Navigate this Article


Very Low Molecular Weight Proteins Electrophoresis Protocol Updated   

How to cite Favorites 4 Q&A Share your feedback Cited by


The electrophoresis is the most used technique to separate proteins and usually the sodium dodecyl sulfate-polyacrylamide gel electrophoresis (SDS-PAGE) proposed by Laemmli is the prefered since it can diferentiate large size proteins, but for very low molecular weight proteins such as 3 KDa and below becomes difficult. Thus a modification of the basic Laemmli SDS-PAGE protocol was required to allow for proteins up to 10 KDa to be separated, maintaining good resolution and reproducible results. This work demonstrates how a 18% gel and modifications of the basic Laemmli protocol acrylamide gel let protein samples with 1 KDa and 0.6 KDa be visible and separated.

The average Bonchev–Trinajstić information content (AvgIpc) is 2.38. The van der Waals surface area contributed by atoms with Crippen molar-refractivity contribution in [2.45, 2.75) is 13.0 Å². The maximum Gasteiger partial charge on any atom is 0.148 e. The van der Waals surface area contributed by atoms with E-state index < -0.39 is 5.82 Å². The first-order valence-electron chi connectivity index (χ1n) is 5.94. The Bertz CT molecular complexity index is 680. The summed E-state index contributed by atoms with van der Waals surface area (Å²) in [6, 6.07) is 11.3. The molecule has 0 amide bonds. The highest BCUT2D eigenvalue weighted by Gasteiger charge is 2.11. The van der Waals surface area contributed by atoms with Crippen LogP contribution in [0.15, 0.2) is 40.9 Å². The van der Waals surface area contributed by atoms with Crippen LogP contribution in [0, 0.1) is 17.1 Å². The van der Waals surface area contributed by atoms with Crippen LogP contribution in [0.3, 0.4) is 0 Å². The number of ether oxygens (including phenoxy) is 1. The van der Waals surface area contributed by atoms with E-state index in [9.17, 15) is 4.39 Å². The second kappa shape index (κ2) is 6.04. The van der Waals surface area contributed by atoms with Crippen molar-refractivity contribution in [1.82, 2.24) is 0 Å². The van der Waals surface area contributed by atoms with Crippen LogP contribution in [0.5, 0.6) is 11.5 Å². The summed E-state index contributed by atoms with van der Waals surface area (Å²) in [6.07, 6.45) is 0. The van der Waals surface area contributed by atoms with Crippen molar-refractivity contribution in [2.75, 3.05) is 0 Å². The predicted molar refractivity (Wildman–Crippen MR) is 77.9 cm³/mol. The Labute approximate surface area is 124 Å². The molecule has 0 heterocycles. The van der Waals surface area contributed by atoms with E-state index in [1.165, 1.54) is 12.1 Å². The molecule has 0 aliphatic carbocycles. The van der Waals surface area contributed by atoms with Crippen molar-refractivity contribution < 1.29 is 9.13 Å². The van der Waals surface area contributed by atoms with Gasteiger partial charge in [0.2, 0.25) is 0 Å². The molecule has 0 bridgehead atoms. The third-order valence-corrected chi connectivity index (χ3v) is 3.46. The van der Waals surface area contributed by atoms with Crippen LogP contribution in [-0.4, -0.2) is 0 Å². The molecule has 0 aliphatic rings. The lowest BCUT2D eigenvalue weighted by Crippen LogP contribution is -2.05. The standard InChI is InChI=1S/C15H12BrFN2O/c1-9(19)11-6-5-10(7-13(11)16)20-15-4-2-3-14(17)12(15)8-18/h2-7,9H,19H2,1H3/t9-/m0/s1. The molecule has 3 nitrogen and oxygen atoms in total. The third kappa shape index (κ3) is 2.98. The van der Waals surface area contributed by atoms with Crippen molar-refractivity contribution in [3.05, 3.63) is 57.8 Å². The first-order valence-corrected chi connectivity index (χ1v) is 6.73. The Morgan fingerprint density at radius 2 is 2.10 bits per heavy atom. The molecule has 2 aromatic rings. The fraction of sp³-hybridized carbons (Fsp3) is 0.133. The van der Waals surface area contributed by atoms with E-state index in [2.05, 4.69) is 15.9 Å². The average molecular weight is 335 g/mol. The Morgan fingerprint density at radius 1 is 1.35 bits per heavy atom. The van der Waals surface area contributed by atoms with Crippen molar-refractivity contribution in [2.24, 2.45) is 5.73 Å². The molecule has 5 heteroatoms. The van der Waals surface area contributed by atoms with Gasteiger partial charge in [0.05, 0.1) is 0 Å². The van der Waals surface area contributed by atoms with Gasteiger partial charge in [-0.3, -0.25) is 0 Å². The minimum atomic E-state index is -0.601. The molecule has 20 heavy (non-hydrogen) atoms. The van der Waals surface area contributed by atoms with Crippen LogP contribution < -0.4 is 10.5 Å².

Keywords: Electrophoresis, SDS-PAGE, Proteins, Low Molecular Weight, Separation, Purification


Electrophoresis is a technique in which using an electric field separates molecules. “A very common electrophoresis method to separate and to denature proteins which uses a discontinuous polyacrylamide gel as a support medium is called Sodium Dodecyl Sulfate Polyacrylamide Gel Electrophoresis (SDS-PAGE). The most commonly used protocol is also called the Laemmli method which refers to the first published protocol of this technique established by Laemmli in 1970 (Ornstein, 1964).

The SDS-PAGE can be used to separate proteins, estimate relative molecular mass, determine the relative abundance of major proteins in a sample, and/or determine the distribution of proteins among fractions. Different staining methods can be used to detect rare proteins and to address their biochemical properties. Rath in her work compares the migration of reference proteins at different gel concentration with gels ranging from 11 to 18% not getting a good resolution in molecules under ~6 KDa (Rath et al., 2013; DeWald et al., 1986).